There is a fashion at the moment on Twitter to mock media reports about traffic incidents involving cars, which appear from the reports to be driverless.
Now, I am going to use the terms “collide” and “collision” here, although I hate them – they are utterly inappropriate in this context. They imply a parity between the colliding objects, in mass or momentum, which simply is not there. Cars and Lorries do not “collide with” cyclists or pedestrians: they run them down, or – very rarely – a cyclist runs smack into a stationary car or lorry. It is just that it is simpler to use the word.
My first point is a pedantic one, about accuracy. When a cyclist “collides” with a motor vehicle or vice versa, it is, indeed, the vehicle (s)he collides with. The car may have a driver but (s)he is safely ensconced within a safety cage of steel and glass, and at no point comes into physical contact with the cyclist who, being wrapped around their vehicle, is indeed the colliding object. In that respect I think that the media reports are actually correct.
Secondly, I fear that in critiquing the journalism this emphasis on the driver as opposed to the vehicle driven does us no favours at all. It is not – yet – a slogan of the pro-car lobby in this country, but a parallel can be drawn with the national Rifle Association of the USA which frequently parrots the nostrum “People kill people, guns don’t kill people”. That is sophistry – true, but it entirely misses the point that without easy access to firearms it would not be possible to murder so easily, or to massacre on the scale seen at Columbine or Sandy Hook, and there would be no accidental gunshot deaths – possibly the largest single cause of homicides in the US, notably among small children.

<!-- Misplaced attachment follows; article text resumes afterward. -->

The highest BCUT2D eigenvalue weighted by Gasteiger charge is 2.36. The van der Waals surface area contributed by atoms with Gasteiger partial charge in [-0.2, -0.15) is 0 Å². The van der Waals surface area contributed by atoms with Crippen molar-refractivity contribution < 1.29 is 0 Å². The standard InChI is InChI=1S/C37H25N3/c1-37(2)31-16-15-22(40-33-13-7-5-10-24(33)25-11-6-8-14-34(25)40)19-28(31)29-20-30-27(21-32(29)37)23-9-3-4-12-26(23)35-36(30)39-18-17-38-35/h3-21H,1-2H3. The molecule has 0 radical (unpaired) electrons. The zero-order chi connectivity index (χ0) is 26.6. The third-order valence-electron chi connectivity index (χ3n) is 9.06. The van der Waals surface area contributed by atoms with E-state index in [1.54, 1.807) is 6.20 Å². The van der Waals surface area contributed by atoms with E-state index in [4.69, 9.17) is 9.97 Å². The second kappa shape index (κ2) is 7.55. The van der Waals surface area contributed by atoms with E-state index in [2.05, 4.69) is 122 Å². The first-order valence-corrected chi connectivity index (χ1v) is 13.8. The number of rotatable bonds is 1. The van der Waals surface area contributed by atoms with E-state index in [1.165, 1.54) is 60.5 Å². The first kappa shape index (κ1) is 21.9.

Similarly, motor vehicles are what makes it possible for people in the UK to kill other people on such a scale. Not through out-and-out criminality, but through inattention, negligence, recklessness, or aggression without proper thought to the potential consequences. While it is undoubtedly true that we are far too lenient on motorists’ failures to show a duty of care to those around them, a far more effective way of managing the problem, in effect saving people from themselves, would be the Dutch way – keep motorised and non-motorised road users apart where possible, and where not, tame motor traffic or confine it to through routes and restrict it elsewhere to access-only.